01.25.13 5:31 PM ET
The British Model for Filibuster Reform
A friend writes in that we should emulate the British example on filibuster reform:
Most of the past filibuster reform proposals consisted of simply shrinking the size of the supermajority required to end debate on a given bill.
I propose we Yanks take a leaf from the British Parliament's playbook of just over a century ago.
I'm sure you know the story...after the deeply conservative (and still mostly hereditary) House of Lords rejected the Liberal Party's "People's Budget" of 1909, the Commons passed, just 2 years later (after the King hinted that he might be persuaded to appoint enough new peers to override the die-hards) a law which set a maximum amount of TIME wherein the Lords could delay a bill. The Parliament Act of 1911 set the maximum time at which a given bill could be voted down by the Lords at 3 sessions of Parliament, or two calendar years. This delaying period was later shortened to two sessions of Parliament, or one calendar year.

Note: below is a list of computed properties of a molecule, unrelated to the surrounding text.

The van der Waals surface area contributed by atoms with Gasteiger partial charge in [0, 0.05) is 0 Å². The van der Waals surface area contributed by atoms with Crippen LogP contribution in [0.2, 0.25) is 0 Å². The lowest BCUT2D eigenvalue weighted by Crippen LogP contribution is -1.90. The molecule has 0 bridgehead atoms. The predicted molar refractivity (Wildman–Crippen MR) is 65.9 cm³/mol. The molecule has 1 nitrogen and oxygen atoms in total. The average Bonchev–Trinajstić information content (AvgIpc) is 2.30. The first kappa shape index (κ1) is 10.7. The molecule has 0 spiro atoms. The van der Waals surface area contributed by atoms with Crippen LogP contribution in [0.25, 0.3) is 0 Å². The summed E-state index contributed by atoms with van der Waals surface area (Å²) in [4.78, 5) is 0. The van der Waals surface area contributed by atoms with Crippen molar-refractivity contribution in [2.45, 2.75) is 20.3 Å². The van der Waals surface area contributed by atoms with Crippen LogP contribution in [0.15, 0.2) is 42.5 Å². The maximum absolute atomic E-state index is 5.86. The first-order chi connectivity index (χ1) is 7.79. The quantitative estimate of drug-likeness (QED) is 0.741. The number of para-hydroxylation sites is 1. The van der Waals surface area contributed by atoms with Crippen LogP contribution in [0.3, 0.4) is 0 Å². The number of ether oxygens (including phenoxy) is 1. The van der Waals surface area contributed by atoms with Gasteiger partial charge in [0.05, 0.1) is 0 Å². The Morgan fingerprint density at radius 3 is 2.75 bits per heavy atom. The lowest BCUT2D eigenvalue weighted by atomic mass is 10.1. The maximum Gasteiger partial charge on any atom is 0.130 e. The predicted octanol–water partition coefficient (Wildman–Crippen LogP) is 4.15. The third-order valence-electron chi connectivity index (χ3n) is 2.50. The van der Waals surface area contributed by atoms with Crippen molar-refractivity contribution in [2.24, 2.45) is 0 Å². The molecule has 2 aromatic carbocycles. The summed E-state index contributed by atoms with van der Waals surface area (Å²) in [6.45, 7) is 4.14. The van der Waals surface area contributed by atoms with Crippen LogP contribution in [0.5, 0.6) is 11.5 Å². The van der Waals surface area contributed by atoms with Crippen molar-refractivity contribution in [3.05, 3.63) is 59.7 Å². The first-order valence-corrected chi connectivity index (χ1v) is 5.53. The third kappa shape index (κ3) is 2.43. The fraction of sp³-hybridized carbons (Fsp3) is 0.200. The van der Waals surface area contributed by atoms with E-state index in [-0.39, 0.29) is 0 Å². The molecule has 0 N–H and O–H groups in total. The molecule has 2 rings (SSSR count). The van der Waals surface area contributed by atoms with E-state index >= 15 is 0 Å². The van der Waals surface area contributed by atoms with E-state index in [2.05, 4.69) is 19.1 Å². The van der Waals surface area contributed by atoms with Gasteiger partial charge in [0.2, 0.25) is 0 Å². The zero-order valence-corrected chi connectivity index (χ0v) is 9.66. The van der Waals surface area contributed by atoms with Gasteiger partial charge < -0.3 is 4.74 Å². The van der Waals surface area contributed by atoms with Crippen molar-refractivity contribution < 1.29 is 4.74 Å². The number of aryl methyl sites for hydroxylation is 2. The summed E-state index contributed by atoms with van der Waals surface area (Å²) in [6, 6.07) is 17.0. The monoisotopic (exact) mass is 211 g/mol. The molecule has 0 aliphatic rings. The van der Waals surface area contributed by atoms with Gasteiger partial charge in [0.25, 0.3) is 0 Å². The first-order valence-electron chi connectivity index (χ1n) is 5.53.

It's easy to forget, in our frustration, that when the Senate moves slowly on passing big measures, it is only doing what it was designed to do. Minority rights matter a lot in a body which was supposed to be a firewall against the haste and folly of popular sentiment.
However, when the minority can block necessary measures year after year as far as the eye can see, we no longer have calm deliberation, but tyranny of the minority. The US Constitution - which gives equal Senate representation to both New York and Wyoming - enables rural, sparsely populated states to essentially dictate the agenda for entire country. This is a great evil, and it must stop.
So...allow the minority to filibuster a bill, and, potentially, even to kill one. But not forever. Say, for two election cycles, max?